Using Service Pack 1 as a marker

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Microsoft today sent an e-mail today to Technology Adaptation Partner (TAP) testers announcing to release ServicePack 1 for Windows Vista in the second half of 2007 (H2 2007) to collide with the launch of Microsoft Windows Server codename "Longhorn". (rumored to be named Windows Server 2007)

As Mary Jo Foley pointed out there are still a lot of businesses waiting to deploy new software products after it gets its first "overhaul". In Microsoft terms this reads ServicePack 1. On the other hand I got to know a couple of guys recently at a Microsoft Partner that aren't interested in Microsoft products anymore after they reach RTM status. Both attitudes have pros and cons.


"We're waiting for the first overhaul"

Waiting for "the first overhaul" is a sensible thought, when you're concerned about the way the product behaves. When a product functions as the cornerstone in your network the impact of misbehaving products might be huge.

I've had some bad experiences with Cisco's PIX OS 7.0 on an ASA 5510 device in combination with Radius and RSA's Authentication Manager 6.0. At the time this was new technology and it wasn't working as it should: Specifying an IP range for different types of group membership within RSA Authentication Manager was a no-go. Several versions of the PIX OS and RSA Authentication Manager (and even a patch recall by RSA) later it finally worked. Overhauling the products in this case was the solution.

Like many  I've had some bad experiences with Windows Server 2003 Service Pack 1. Don't get me wrong: I think everyone running Windows Server 2003 should by all means install Service Pack 1! I just also think they should read Knowledge Base articles 898060899148 and 899409.

Furthermore the IT business has changed. I guess a lot of administrators for small businesses already have people that use Windows Vista at home (don't ask me where they get it from, I'm as stupefied as you are…) complaining it takes the company a long time to use it too. Your IT manager might be sensitive to these questions, especially when the big boss asks them…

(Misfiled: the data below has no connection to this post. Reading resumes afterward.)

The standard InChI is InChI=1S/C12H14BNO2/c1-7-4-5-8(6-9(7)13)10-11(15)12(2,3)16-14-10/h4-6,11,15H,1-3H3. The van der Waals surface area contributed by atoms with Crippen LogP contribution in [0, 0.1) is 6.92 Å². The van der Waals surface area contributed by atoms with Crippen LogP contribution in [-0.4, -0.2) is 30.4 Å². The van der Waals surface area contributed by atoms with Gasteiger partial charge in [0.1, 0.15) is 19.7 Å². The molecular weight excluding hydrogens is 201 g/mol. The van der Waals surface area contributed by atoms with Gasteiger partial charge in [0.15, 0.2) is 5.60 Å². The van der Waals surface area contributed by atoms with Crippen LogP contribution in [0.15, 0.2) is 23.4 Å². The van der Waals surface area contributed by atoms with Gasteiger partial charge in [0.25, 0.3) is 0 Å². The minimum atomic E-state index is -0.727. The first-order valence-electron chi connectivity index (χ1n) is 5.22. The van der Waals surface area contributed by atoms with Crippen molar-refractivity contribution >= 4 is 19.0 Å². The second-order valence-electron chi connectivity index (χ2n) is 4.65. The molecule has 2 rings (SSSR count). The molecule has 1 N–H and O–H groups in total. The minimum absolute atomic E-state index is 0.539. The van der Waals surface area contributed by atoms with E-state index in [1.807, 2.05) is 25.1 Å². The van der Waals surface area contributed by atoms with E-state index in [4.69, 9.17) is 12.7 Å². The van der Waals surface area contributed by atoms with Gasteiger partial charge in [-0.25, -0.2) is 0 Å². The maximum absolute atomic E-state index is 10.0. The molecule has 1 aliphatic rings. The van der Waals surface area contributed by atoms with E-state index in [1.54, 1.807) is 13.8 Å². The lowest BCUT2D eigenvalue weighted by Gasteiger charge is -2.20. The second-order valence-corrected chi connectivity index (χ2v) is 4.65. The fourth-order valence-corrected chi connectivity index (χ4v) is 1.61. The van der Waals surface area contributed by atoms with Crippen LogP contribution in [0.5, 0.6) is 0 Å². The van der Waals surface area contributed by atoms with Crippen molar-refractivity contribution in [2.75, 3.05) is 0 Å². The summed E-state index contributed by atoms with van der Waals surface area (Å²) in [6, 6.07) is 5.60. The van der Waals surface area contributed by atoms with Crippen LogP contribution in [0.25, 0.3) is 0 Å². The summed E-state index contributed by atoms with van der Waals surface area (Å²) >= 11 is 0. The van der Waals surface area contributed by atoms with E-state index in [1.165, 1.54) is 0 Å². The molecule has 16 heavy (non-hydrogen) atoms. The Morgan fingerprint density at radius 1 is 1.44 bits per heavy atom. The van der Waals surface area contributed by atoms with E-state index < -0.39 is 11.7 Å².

"After RTM it's no fun anymore!"

There is money to be made in the Technology Adaptation Program and the Rapid Development Program:

  • Customers can benefit by using the newest technology to address their needs, staying ahead of the technology curve and getting considerable licensing discounts. You'd be surprised how many customers really contemplate on joining the programs, despite the apparent drawbacks.
  • Microsoft Partners can benefit by rapidly building knowledge on the new technology, showing their skills to customers and the Microsoft eco system, gaining valuable Microsoft Partnership competencies, improve their reputation and of course sell their services more easily (because of the discounts).
  • When a Microsoft Partner participates in one of the programs IT Professionals benefit by learning the new technology and of course gain respect within the community by blogging about it!

In my opinion there's also a risk involved for Microsoft Partners providing access to the Technology Adaptation Program and the Rapid Development Program. They will have to rely on the troubleshooting skills of their technical people to solve or work around even the hardest and most obscure problems. If these people can't "fix" it in a timely fashion the customer might lose his trust in you, walk out on you and damage your reputation, which might eventually get you out of business. If Microsoft can't "fix" it in a timely fashion the customer might even choose non-Microsoft technology next time, which might eventually get Microsoft partners in trouble.

The two guys I've recently got to know told me they're into pre-RTM software only. They're specialized in deployments of these versions and join programs for new versions when a version reaches RTM. They're busy doing 20 Microsoft Exchange Server 2007 and Microsoft Office Sharepoint Server (MOSS) 2007 deployments now and are looking to join the programs for codenames "Nitrogen" and "Centro". You can rest assured the TAP program for Windows Vista Service Pack 1 is on their shortlist too.

The Microsoft Beta Program, the Connect website and MSDN subscriptions are also great repositories for pre-RTM versions of software. If you can't handle risk use these resources. You might not make any money though…



Your environment might be ready for a product while you're not.
A product might be ready for your environment while you don't know about it.

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